Since Sept. 2001, the Army Nat. Guard (ANG) has experienced the largest activation of its members since WW2. In 2005, over 30% of the Army forces in Iraq were ANG members, and Guard forces have also carried out various homeland security and large-scale disaster response roles. However, continued heavy use of the ANG forces has raised concerns about whether it can perform and sustain both missions over time. In the short term, the ANG is seeking additional funding for emergency equip. This testimony discusses: (1) the changing role of the ANG; (2) whether the ANG has the equip. it needs to sustain fed. and state missions; and (3) the extent to which DoD has strategies and plans to improve the ANG¿s business model for the future.
Compares prior estimates of the size of an occupation force that the U.S. military can sustain in Iraq with the military¿s actual practice up to Oct. 2005. The DoD made policy decisions that increased its ability to sustain a larger occupation force compared with a previous estimate. That includes terminating the U.S. military mission in Bosnia, reducing the U.S. presence in NE Asia, and adopting more demanding goals for how rapidly U.S. forces should rotate through extended deployments. The major difference between the size of an occupation force in Iraq 2003-10/05 and the estimate of the size of a sustainable force derives from DoD¿s practice of deploying active- and reserve-component units at rates in excess of what are considered sustainable. Illus.
The Army's strategy for training its reserve component (RC) calls for units to conduct training on the primary missions for which they were organized and designed as well as the missions units are assigned in support of ongoing operations. The training is to be conducted over a 5-year cycle with a focus on primary missions during the early years and assigned missions during the later years. This report assessed the extent to which: (1) the Army is able to execute its strategy for training RC forces for their primary and assigned missions; (2) mobilization and deployment laws, reg¿s., and policies impact the Army's ability to train and employ these forces; and (3) access to mil. schools and skill training facilities and ranges affects the preparation of RC forces.
As a result of problems with several special operations missions in the 1980s, including the failed attempt to rescue American hostages from Iran in April 1980, Congress created a joint special operations command in 1987 to ensure the readiness of assigned forces. This report assesses how the command determines its force level and mix of active and reserve forces and examines issues affecting the readiness of special operations forces. Charts and tables.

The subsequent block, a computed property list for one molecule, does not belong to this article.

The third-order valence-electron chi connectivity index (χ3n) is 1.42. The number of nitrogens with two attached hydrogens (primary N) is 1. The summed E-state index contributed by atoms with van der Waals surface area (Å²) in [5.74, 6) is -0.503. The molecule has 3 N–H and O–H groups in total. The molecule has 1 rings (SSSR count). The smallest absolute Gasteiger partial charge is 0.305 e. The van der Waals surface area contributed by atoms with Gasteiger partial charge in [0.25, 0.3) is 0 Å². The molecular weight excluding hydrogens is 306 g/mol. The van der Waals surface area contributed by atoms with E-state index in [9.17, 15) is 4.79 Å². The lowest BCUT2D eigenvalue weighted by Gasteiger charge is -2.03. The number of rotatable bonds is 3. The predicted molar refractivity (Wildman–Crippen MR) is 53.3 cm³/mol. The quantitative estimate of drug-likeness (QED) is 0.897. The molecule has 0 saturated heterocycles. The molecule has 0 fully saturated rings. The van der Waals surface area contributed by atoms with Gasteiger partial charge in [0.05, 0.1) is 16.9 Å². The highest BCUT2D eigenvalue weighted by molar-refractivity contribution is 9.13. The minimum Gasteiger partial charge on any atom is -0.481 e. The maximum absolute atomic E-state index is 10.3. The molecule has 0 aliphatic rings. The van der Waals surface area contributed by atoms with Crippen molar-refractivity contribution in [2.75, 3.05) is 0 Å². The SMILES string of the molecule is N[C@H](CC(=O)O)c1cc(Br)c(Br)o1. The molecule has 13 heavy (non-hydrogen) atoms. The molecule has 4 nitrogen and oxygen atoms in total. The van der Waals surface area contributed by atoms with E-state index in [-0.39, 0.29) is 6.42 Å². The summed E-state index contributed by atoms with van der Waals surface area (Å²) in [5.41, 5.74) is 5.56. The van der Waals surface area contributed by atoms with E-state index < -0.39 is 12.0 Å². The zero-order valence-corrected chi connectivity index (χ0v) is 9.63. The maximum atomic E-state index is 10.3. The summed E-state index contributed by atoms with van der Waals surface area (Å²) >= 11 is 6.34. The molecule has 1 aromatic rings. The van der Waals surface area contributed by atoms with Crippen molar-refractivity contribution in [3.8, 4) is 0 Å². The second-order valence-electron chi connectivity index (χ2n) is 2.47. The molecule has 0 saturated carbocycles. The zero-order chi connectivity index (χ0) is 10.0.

Over 335,000 reserve members have been involuntarily called to active duty since 9/11. This report reviews DoD's mobilization & demobilization (M&D) process. Examines the extent to which: (1) DoD's implementation of a key mobilization authority & personnel policies affect reserve force availability, (2) the Army was able to execute its M&D plans efficiently, & (3) DoD can manage the health of its mobilized reserve forces. DoD should develop a strategic framework with personnel policies linked to human capital goals, update planning assumptions, determine the most efficient mobilization support options, update health guidance, set a timeline for submitting health assessments electronically, & improve medical oversight. Charts & tables.
The nation has difficult trade-offs in facing calls on Army forces for operations in Iraq and Afghanistan. This report describes the effects of large deployments on the Army's ability to provide forces for other contingencies, to ensure that soldiers are trained, and to continue to recruit and retain soldiers. The authors found that Army plans for transformation and employing reserves at reasonable rates still fall short. Steps to improve the situation all involve high risks or costs. Unless requirements recede, the nation faces an Army stretched thin, with no quick fix or easy solution.
This is a print on demand edition of a hard to find publication. Stop Loss (SL) is a DoD program that retains servicemembers (SM) beyond their contractually agreed-to separation date. Some critics have referred to the program as a ¿backdoor draft¿ or ¿involuntary servitude¿. Contents of this report: What is SL?; What is the Mil. Obligation for SM?; What is the Authority for SL?; How Has SL Been Used by the Services?; What is the Impact of SL on Individual Soldiers?; Why Deploy Units Rather Than Individuals?; Has There Been Recent Legislation Regarding the SL Program?; Has SL Had an Impact on Recruiting?; Has SL Improved Unit Readiness?; Does SL Have Any Impact on End Strength?; Has ¿Grow the Army¿ Reduced the Need for SL?; Suspension of SL.; Retroactive SL Pay.; Army SL Totals by Month (Enlisted Only).
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